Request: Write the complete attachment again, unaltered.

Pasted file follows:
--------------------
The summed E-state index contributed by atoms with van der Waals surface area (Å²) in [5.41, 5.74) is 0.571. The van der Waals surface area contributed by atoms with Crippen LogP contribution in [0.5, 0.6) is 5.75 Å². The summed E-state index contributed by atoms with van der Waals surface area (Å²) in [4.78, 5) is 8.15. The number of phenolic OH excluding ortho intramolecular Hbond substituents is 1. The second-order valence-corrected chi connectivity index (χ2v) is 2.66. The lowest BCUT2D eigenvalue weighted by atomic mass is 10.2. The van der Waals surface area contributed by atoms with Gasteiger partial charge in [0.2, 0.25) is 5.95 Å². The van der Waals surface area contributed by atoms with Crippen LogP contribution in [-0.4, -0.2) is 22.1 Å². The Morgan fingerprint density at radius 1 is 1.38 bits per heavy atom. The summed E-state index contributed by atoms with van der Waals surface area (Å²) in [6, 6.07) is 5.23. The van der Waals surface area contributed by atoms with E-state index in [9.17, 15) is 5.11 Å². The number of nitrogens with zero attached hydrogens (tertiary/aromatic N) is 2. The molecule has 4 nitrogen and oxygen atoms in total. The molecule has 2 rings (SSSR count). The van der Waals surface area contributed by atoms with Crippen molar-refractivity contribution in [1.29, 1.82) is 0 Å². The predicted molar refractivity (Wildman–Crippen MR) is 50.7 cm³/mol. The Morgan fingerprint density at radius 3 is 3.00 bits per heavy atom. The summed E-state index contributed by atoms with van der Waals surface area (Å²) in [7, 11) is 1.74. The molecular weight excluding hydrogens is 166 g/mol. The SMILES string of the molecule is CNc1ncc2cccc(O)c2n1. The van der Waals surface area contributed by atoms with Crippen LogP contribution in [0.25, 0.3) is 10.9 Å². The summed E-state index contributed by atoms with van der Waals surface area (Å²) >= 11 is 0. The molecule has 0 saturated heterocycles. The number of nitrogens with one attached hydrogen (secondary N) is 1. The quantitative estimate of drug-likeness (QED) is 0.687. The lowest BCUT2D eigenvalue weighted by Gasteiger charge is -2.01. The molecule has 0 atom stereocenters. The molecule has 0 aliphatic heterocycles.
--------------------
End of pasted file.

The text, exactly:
The summed E-state index contributed by atoms with van der Waals surface area (Å²) in [5.41, 5.74) is 0.571. The van der Waals surface area contributed by atoms with Crippen LogP contribution in [0.5, 0.6) is 5.75 Å². The summed E-state index contributed by atoms with van der Waals surface area (Å²) in [4.78, 5) is 8.15. The number of phenolic OH excluding ortho intramolecular Hbond substituents is 1. The second-order valence-corrected chi connectivity index (χ2v) is 2.66. The lowest BCUT2D eigenvalue weighted by atomic mass is 10.2. The van der Waals surface area contributed by atoms with Gasteiger partial charge in [0.2, 0.25) is 5.95 Å². The van der Waals surface area contributed by atoms with Crippen LogP contribution in [-0.4, -0.2) is 22.1 Å². The Morgan fingerprint density at radius 1 is 1.38 bits per heavy atom. The summed E-state index contributed by atoms with van der Waals surface area (Å²) in [6, 6.07) is 5.23. The van der Waals surface area contributed by atoms with E-state index in [9.17, 15) is 5.11 Å². The number of nitrogens with zero attached hydrogens (tertiary/aromatic N) is 2. The molecule has 4 nitrogen and oxygen atoms in total. The molecule has 2 rings (SSSR count). The van der Waals surface area contributed by atoms with Crippen molar-refractivity contribution in [1.29, 1.82) is 0 Å². The predicted molar refractivity (Wildman–Crippen MR) is 50.7 cm³/mol. The Morgan fingerprint density at radius 3 is 3.00 bits per heavy atom. The summed E-state index contributed by atoms with van der Waals surface area (Å²) in [7, 11) is 1.74. The molecular weight excluding hydrogens is 166 g/mol. The SMILES string of the molecule is CNc1ncc2cccc(O)c2n1. The van der Waals surface area contributed by atoms with Crippen LogP contribution in [0.25, 0.3) is 10.9 Å². The summed E-state index contributed by atoms with van der Waals surface area (Å²) >= 11 is 0. The molecule has 0 saturated heterocycles. The number of nitrogens with one attached hydrogen (secondary N) is 1. The quantitative estimate of drug-likeness (QED) is 0.687. The lowest BCUT2D eigenvalue weighted by Gasteiger charge is -2.01. The molecule has 0 atom stereocenters. The molecule has 0 aliphatic heterocycles.